Mr. Bushnell died at his homestead in Vermillion township, August 16, 1846, aged seventy four years. He was the father of the late Dr. William Bushnell and the grandfather of the Hon. M. B. Bushnell of Mansfield, who is vice president of the Richland County Historical Society and a life member of The Ohio State Archaeological and Historical Sociery.

When Mr. Workman came to the country the territory of Vermillion and Montgomery were united in one township, under the name of the former; and Robert Newell and James Wallace were the two justIces of the peace. Mr. Workman was elected in 1817, and was the successor of Mr. Wallace.

Indian Neighbors.
His nearest neighbors were Johnnycake and his squaw. He was a quiet friendly neighbor, and Mr. Workman took his first lessons in hunting wild game of this Indian.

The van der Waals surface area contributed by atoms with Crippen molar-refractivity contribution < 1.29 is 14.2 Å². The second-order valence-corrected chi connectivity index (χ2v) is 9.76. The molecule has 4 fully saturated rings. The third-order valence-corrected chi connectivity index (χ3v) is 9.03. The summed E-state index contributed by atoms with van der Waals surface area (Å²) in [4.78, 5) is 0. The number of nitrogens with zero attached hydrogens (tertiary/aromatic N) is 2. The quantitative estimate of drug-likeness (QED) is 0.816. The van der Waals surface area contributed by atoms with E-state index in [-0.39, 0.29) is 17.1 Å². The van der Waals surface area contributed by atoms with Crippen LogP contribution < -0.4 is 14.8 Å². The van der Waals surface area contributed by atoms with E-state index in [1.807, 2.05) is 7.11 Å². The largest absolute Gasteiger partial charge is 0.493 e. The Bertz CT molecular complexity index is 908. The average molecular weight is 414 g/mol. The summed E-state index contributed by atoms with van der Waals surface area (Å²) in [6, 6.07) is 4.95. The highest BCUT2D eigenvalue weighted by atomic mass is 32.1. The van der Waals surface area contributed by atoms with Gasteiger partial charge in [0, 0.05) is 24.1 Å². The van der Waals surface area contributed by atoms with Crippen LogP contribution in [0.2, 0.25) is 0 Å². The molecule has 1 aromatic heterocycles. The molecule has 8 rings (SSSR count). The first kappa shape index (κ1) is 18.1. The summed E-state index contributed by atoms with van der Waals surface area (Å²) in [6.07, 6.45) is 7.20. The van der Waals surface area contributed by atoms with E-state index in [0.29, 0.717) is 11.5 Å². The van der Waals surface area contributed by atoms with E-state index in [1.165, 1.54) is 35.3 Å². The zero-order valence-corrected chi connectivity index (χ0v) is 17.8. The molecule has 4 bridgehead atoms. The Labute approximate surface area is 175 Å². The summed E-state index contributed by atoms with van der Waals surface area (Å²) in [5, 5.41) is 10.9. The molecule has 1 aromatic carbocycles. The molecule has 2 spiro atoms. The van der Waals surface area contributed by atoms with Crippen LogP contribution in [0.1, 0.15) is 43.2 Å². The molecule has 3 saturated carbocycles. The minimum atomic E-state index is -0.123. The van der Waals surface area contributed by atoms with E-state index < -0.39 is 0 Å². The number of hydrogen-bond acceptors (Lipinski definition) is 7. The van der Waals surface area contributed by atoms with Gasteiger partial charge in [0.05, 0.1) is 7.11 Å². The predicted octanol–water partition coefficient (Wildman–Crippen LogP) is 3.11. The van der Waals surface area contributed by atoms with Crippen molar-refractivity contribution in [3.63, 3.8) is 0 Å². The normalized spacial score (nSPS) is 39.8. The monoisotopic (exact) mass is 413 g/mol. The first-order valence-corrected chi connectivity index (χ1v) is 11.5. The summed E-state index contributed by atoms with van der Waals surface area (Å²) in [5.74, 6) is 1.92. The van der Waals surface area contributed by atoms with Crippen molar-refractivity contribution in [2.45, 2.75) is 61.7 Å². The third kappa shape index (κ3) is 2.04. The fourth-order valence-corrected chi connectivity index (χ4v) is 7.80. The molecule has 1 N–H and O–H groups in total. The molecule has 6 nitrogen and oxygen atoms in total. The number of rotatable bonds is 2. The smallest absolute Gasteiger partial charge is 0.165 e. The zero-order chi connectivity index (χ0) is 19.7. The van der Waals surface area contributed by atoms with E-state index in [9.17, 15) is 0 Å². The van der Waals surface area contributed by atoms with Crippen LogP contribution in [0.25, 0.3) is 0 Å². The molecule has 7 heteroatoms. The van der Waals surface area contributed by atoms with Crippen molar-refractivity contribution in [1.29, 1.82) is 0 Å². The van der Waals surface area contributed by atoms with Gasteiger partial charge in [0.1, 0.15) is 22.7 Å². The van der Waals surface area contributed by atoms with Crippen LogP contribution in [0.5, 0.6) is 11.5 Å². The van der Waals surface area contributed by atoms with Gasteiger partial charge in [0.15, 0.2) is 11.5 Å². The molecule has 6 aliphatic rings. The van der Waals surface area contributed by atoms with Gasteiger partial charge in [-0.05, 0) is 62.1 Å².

John Scott immigrated to Verniillion township March 22, 1819, having purchased two hundred and twenty acres on the west line of the township.

On the 7th of January, 1831, Mr. Scott opened the first stock of goods ever offered at Hayes X-Roads.

As evidence of the integrity of his customers at that time, Mr. Scott says that, during the first four years of his business life in Hayesville, he has no recollection of having lost a dollar by bad debts. With reference to girls who supported themselves by weekly wages, he generally gave credit when it was asked, and the money was always promptly paid, according to promise.